There is nothing much important than get your Octopus card than anything else when you first arrived in HK. You probably will see the machine when you arrived at the airport.
The octopus card is used for transportation, 7-11, even soda machine. You need to get your octopus card around if you dont want to carry all the small HK coins around.
Octopus card is a pre-paid card. You load $ in any machine or even 7-11 shops and just put it on the octopus reader and you will be charged.
If you put it in your wallet in your bag, you dont even get the card out. Just put your bag on top of the reader than you are charged.
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Hong Kongers live in a modern fast moving society but many retains their Chinese traditons, beliefs and superstitutions. It is not unusual to see temples right in the middle of an urban sprawl.
Feng shui masters and fortune tellers are often consulted in building designs, date of moving house or looking for the right spouse.
For business people, it is important not to use the wrong words like bankruptcy, etc. It is well known that most shop-keepers will want to start their buisness day with a sale and close with a sale. So you are the first customer or last customer beware of the pros and cons. If you are buying, you wil get a great bargain but if you are just window shoping, tread carefully and do not get the wrath of the shop-keeper.
Never ever stick your chopsticks straight up in your bowl of rice. Not only it's rude, chopsticks stuck straight up in a bowl of rice also resembles jossticks in an urn which is only meant for funerals. Never ever do this during a banquet or during a hosted meal.
Also, never use a chopstick to point at something, most least a person. Very rude.
If you intend to buy the food for a takeaway, the instruction is "Wai Mai" (To sell externally) . Folks in Southeast Asia is so used to the term "Da Bao" (which means packet-up to go) that we tend to use the same term in HK. Unfortunately, in HK, "Da Bao" means wrapping up the dead, which earned me quite a few dirty looks on my first trip to HK before I realised the taboo.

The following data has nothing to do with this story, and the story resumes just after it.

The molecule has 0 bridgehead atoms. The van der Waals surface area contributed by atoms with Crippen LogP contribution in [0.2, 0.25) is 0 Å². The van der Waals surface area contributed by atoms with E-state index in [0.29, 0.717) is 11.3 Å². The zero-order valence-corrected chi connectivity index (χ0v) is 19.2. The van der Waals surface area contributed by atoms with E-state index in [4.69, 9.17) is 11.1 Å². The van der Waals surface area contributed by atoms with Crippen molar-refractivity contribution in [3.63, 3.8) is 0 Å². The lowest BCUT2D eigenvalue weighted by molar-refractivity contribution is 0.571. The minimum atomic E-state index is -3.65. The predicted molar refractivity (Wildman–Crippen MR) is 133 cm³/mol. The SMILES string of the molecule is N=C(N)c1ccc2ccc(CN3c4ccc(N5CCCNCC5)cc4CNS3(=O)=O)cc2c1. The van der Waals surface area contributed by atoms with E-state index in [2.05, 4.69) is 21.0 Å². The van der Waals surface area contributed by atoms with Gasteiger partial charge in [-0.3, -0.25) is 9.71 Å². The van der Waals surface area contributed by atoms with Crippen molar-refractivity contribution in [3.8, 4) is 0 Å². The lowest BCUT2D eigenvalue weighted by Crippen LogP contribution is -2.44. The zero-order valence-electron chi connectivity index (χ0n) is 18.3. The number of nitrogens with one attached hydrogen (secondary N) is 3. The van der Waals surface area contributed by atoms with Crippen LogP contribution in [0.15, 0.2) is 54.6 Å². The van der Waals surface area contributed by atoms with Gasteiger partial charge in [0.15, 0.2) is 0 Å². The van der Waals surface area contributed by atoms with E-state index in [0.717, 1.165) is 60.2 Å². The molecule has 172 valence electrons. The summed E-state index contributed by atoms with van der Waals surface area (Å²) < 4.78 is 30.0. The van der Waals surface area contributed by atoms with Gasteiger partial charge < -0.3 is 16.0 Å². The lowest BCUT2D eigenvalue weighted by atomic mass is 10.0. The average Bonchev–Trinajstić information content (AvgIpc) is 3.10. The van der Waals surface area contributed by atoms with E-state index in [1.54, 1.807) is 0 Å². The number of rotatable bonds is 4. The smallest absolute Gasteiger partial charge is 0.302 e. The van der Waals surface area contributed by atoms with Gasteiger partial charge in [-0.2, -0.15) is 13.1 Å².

You should never buy clocks as gifts for Chinese friends (unless they do not mind). Many older folks still frown at that as the Chinese words for "sending clocks" sound almost the same as "sending you to your grave". So, if you are intending to buy a gift for a Chinese friend, clocks should never be a consideration! On the other hand, watches are fine.
It's a commonly known fact that Hong Kongers are a superstitious lot, not too different from their Southern cousin, the Singaporeans. Here's a number of common beliefs that defy logic:
1) obsession with lucky numbers.
It was too long ago that some sod paid a lot of money for a personal license plate containing the number "9," which sounds like the Cantonese word for longevity. It made history since it was for more than a million bucks. The numbers "3" and "8" are also lucky numbers and you'll find it in a lot of business telephone numbers .
2) clocks suck as gifts
The Chinese word for clock sounds like the word for death, give a clock gift to your host and you'll never eat lunch in this town again.
3) The period between Aug and Sep (seventh month) is considered an unlucky period.
According to Chinese superstition, the hell gates are open once a year during the seventh month of the Lunar calendar. Yes, lo, it is the Hungry Ghost Month! During this period, Singaporeans and Hong Kongers tend to tread very carefully around ancient beliefs to avoid offending the roaming spirits. Many avoid getting married, relocating, changing jobs or making investments or travelling. Surprisinly in China, the hungry ghost month superstitions are pratically non-existent. I suppose ghosts do not roam there.